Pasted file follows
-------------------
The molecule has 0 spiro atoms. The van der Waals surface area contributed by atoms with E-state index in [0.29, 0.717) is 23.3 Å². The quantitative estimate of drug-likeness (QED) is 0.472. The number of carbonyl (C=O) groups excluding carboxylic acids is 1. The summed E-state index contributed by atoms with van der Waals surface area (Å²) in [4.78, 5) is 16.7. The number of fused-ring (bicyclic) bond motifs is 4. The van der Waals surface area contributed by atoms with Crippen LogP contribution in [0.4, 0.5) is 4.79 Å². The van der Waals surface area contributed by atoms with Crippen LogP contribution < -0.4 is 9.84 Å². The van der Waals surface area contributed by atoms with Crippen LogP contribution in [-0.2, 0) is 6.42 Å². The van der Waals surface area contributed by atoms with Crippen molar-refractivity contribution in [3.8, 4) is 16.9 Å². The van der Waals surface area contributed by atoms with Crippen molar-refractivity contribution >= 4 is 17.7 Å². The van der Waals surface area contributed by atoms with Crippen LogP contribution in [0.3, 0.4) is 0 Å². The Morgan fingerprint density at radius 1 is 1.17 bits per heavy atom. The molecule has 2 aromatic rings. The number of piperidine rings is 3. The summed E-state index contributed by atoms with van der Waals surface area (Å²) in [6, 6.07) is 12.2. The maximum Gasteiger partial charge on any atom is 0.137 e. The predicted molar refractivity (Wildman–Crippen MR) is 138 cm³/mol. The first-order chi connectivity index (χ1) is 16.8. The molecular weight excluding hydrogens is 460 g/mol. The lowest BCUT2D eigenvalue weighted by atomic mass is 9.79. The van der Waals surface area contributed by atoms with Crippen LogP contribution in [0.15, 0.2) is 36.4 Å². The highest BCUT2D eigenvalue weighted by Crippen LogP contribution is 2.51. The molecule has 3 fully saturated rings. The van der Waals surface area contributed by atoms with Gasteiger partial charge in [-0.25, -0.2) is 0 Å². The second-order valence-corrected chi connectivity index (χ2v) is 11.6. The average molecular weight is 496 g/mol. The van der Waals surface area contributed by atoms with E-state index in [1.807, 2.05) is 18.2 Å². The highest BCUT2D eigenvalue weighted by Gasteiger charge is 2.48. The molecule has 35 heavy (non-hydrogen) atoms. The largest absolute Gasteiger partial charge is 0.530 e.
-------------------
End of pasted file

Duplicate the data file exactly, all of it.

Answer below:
The molecule has 0 spiro atoms. The van der Waals surface area contributed by atoms with E-state index in [0.29, 0.717) is 23.3 Å². The quantitative estimate of drug-likeness (QED) is 0.472. The number of carbonyl (C=O) groups excluding carboxylic acids is 1. The summed E-state index contributed by atoms with van der Waals surface area (Å²) in [4.78, 5) is 16.7. The number of fused-ring (bicyclic) bond motifs is 4. The van der Waals surface area contributed by atoms with Crippen LogP contribution in [0.4, 0.5) is 4.79 Å². The van der Waals surface area contributed by atoms with Crippen LogP contribution < -0.4 is 9.84 Å². The van der Waals surface area contributed by atoms with Crippen LogP contribution in [-0.2, 0) is 6.42 Å². The van der Waals surface area contributed by atoms with Crippen molar-refractivity contribution in [3.8, 4) is 16.9 Å². The van der Waals surface area contributed by atoms with Crippen molar-refractivity contribution >= 4 is 17.7 Å². The van der Waals surface area contributed by atoms with Crippen LogP contribution in [0.3, 0.4) is 0 Å². The Morgan fingerprint density at radius 1 is 1.17 bits per heavy atom. The molecule has 2 aromatic rings. The number of piperidine rings is 3. The summed E-state index contributed by atoms with van der Waals surface area (Å²) in [6, 6.07) is 12.2. The maximum Gasteiger partial charge on any atom is 0.137 e. The predicted molar refractivity (Wildman–Crippen MR) is 138 cm³/mol. The first-order chi connectivity index (χ1) is 16.8. The molecular weight excluding hydrogens is 460 g/mol. The lowest BCUT2D eigenvalue weighted by atomic mass is 9.79. The van der Waals surface area contributed by atoms with Crippen LogP contribution in [0.15, 0.2) is 36.4 Å². The highest BCUT2D eigenvalue weighted by Crippen LogP contribution is 2.51. The molecule has 3 fully saturated rings. The van der Waals surface area contributed by atoms with Gasteiger partial charge in [-0.25, -0.2) is 0 Å². The second-order valence-corrected chi connectivity index (χ2v) is 11.6. The average molecular weight is 496 g/mol. The van der Waals surface area contributed by atoms with E-state index in [1.807, 2.05) is 18.2 Å². The highest BCUT2D eigenvalue weighted by Gasteiger charge is 2.48. The molecule has 35 heavy (non-hydrogen) atoms. The largest absolute Gasteiger partial charge is 0.530 e.